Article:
Can Evangelicals Ever Tolerate Gay Marriage?

What do astrology, watching movies, charging interest, alcohol, gambling, dancing and divorce have in common?

All have been taboo at some point in Christianity-dominated societies of the past two millennia, but all are accommodated or even celebrated by American Christians today. And there is no philosophical or moral reason that gay marriage will not join their ranks within the next 20 years.

Culturally conservative American Christians are more freewheeling than they may seem to outsiders. Fareed Zakaria, in insightful commentaries in recent years on the rise of give-the-people-what-they want democracy, observed that Jerry Falwell and Pat Robertson gained great fame not by demanding that Christians live their lives differently, but by sanctifying the lives they were already inclined to live.

Yet such leaders simultaneously cultivated a sense of cultural superiority within their all-too-comfortable flocks by finding other easy targets to censure, be they hippies or drug users or welfare mothers. Zakaria predicted that gays and Muslims would increasingly be the demons of the post-9/11 era among evangelicals, and damned if he wasn't right.

Yet culturally conservative proscriptions against homosexuality represent a weak, last attempt to pretend to stand for something, while standing for little in actual biblical terms.

I should concede that not all evangelical Christians are politically or culturally conservative. But you can be reasonably sure that when someone volunteers that he's a "Bible-believing Christian," he probably opposes gay marriage. Such a person may say that it's one thing for Christians to come to tolerate the sad reality of divorce (which was explicitly forbidden by Jesus), but it's another matter for them to have their arms twisted into affirming sex outside of a heterosexual marriage.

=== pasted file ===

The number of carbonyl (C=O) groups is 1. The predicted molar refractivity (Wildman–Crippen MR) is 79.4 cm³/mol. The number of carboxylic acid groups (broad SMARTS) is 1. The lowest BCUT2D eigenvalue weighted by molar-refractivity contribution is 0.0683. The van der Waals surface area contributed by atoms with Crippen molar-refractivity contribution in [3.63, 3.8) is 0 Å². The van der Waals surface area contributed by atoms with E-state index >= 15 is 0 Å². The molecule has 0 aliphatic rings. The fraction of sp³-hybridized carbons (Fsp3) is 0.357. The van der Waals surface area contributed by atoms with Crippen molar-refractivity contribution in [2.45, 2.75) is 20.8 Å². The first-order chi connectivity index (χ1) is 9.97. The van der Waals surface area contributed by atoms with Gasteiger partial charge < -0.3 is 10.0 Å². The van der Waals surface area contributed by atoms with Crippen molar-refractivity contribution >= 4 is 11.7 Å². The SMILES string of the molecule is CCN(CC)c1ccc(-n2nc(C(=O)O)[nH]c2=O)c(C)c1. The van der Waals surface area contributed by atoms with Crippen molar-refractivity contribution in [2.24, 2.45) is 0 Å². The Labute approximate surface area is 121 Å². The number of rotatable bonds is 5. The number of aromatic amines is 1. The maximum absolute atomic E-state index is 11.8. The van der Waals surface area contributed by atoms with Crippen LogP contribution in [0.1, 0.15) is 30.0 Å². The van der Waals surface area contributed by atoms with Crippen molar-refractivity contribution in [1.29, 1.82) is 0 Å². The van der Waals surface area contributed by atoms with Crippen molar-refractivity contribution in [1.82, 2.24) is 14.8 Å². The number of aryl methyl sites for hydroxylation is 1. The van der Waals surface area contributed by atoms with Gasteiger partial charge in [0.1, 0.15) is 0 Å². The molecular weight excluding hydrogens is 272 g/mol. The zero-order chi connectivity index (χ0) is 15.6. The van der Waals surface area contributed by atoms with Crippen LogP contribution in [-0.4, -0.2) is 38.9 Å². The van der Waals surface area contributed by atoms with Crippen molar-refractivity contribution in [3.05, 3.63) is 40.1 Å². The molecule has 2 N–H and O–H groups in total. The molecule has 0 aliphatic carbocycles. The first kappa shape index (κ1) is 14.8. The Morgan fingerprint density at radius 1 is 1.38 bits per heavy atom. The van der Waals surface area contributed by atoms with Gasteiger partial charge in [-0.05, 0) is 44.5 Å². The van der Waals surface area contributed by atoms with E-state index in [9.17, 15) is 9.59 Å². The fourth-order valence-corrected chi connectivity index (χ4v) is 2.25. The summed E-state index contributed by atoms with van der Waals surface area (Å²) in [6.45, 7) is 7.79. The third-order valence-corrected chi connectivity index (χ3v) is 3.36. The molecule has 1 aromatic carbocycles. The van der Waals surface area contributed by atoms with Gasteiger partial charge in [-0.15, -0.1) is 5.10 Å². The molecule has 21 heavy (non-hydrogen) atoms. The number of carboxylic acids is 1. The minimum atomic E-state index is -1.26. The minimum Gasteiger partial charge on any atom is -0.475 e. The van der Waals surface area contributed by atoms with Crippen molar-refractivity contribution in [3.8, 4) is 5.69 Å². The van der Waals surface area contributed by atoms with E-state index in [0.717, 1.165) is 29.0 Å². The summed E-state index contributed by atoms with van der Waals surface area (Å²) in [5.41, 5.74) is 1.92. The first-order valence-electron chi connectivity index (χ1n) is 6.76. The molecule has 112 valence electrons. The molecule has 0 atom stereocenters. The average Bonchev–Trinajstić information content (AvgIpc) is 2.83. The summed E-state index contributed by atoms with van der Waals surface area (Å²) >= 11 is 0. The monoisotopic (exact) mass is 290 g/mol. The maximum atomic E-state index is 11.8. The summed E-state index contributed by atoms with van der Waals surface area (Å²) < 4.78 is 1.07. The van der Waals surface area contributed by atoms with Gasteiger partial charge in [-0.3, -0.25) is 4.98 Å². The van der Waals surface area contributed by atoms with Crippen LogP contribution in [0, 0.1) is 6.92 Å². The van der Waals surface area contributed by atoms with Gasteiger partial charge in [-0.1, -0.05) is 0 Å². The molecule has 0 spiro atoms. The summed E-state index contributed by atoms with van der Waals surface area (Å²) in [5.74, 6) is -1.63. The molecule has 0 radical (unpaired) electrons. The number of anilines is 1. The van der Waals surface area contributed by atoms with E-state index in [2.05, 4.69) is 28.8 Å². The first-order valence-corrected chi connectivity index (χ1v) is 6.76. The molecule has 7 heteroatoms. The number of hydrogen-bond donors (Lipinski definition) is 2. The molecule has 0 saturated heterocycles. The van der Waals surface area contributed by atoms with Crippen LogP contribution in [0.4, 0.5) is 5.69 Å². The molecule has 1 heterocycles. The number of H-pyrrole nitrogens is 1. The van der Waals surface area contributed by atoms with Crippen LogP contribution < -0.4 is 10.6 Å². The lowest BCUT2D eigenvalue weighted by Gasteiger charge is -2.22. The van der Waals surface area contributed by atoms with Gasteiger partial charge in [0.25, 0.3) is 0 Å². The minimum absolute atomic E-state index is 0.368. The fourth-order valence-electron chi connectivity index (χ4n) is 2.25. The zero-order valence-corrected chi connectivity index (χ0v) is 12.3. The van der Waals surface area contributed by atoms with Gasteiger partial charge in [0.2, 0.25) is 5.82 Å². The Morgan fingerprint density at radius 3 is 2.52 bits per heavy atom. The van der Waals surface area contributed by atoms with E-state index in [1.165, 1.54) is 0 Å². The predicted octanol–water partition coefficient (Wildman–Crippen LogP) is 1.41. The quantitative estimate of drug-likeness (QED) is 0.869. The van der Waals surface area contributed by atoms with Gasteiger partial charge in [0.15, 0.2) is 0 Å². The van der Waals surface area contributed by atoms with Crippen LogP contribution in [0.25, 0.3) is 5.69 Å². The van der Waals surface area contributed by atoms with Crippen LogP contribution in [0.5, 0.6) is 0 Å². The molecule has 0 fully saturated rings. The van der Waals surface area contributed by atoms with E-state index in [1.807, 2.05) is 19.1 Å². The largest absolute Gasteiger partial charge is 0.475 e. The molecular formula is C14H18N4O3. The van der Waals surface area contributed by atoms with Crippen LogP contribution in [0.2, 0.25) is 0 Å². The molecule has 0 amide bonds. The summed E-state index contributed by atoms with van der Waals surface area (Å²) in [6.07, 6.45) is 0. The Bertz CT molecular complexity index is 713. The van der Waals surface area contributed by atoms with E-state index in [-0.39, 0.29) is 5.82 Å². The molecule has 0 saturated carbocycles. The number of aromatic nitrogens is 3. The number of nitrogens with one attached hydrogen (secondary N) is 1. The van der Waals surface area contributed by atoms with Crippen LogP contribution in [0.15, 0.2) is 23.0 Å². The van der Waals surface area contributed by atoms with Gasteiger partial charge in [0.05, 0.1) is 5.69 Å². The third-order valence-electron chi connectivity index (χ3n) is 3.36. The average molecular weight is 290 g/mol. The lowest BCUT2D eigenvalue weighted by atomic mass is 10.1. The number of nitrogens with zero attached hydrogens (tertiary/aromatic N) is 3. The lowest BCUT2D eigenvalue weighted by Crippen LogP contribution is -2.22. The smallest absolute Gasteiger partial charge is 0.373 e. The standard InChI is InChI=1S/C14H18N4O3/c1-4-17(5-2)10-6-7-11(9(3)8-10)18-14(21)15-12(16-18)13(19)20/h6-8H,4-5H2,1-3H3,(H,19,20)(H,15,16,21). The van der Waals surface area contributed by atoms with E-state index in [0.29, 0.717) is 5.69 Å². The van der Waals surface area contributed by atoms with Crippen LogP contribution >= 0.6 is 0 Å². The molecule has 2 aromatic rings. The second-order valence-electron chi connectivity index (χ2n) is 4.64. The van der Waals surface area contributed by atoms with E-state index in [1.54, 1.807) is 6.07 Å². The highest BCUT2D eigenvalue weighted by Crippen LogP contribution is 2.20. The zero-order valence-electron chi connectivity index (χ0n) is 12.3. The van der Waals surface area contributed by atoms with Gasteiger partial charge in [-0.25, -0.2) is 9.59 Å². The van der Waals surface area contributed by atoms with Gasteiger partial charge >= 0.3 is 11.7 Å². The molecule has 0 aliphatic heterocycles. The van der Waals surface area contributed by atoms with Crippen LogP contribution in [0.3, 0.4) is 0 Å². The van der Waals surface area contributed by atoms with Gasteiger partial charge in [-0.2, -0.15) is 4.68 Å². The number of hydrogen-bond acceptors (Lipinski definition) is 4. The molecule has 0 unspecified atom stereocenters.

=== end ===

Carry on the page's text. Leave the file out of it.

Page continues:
The difference between tolerating and affirming is semantics, of course. The key difference is that a culturally conservative Christian is likely a friend or relative of a divorced and remarried person. It's one of many signs I've seen, in observing Muslim and Christian societies, that culture drives religion far more than religion drives culture.

The conservative Christian senses the possibility of himself being divorced and remarried someday, and is easily able to reserve the right to such a role.

But there is a stinginess when it comes time for conservative Christians to decide whether or not to push for laws and amendments "protecting" marriage from gays. There is an element of bad faith in deciding that the lone, remaining area in which they will enforce the Bible is regarding a behavior that they conveniently had no intention of practicing.

This stinginess is especially troubling at a moment when gay issues have become the civil rights issues of our time. When the choice is whether to follow the biblical injunction to affirm the dignity of all human beings or to keep others from exercising their conscience, conservative Christians find it to be no contest.